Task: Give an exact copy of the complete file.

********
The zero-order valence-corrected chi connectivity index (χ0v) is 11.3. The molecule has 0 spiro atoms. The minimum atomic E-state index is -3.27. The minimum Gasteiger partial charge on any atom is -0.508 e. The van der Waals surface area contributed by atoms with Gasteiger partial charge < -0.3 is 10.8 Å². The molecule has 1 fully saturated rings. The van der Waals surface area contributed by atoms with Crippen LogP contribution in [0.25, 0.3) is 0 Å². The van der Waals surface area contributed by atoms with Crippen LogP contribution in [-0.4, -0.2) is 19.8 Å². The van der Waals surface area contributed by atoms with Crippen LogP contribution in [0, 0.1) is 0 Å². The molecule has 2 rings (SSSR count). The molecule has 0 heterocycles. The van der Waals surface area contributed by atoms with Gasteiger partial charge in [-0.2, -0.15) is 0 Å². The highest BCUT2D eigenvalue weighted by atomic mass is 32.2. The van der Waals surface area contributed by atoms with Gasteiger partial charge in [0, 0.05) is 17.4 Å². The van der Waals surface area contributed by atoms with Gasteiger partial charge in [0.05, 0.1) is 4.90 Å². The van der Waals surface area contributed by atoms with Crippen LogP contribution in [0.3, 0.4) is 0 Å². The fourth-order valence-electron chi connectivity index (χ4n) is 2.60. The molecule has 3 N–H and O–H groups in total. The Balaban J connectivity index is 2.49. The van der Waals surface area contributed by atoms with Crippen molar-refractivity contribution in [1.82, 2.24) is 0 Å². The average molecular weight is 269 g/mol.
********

The zero-order valence-corrected chi connectivity index (χ0v) is 11.3. The molecule has 0 spiro atoms. The minimum atomic E-state index is -3.27. The minimum Gasteiger partial charge on any atom is -0.508 e. The van der Waals surface area contributed by atoms with Gasteiger partial charge < -0.3 is 10.8 Å². The molecule has 1 fully saturated rings. The van der Waals surface area contributed by atoms with Crippen LogP contribution in [0.25, 0.3) is 0 Å². The van der Waals surface area contributed by atoms with Crippen LogP contribution in [-0.4, -0.2) is 19.8 Å². The van der Waals surface area contributed by atoms with Crippen LogP contribution in [0, 0.1) is 0 Å². The molecule has 2 rings (SSSR count). The molecule has 0 heterocycles. The van der Waals surface area contributed by atoms with Gasteiger partial charge in [-0.2, -0.15) is 0 Å². The highest BCUT2D eigenvalue weighted by atomic mass is 32.2. The van der Waals surface area contributed by atoms with Gasteiger partial charge in [0, 0.05) is 17.4 Å². The van der Waals surface area contributed by atoms with Gasteiger partial charge in [0.05, 0.1) is 4.90 Å². The van der Waals surface area contributed by atoms with Crippen LogP contribution in [0.3, 0.4) is 0 Å². The fourth-order valence-electron chi connectivity index (χ4n) is 2.60. The molecule has 3 N–H and O–H groups in total. The Balaban J connectivity index is 2.49. The van der Waals surface area contributed by atoms with Crippen molar-refractivity contribution in [1.82, 2.24) is 0 Å². The average molecular weight is 269 g/mol.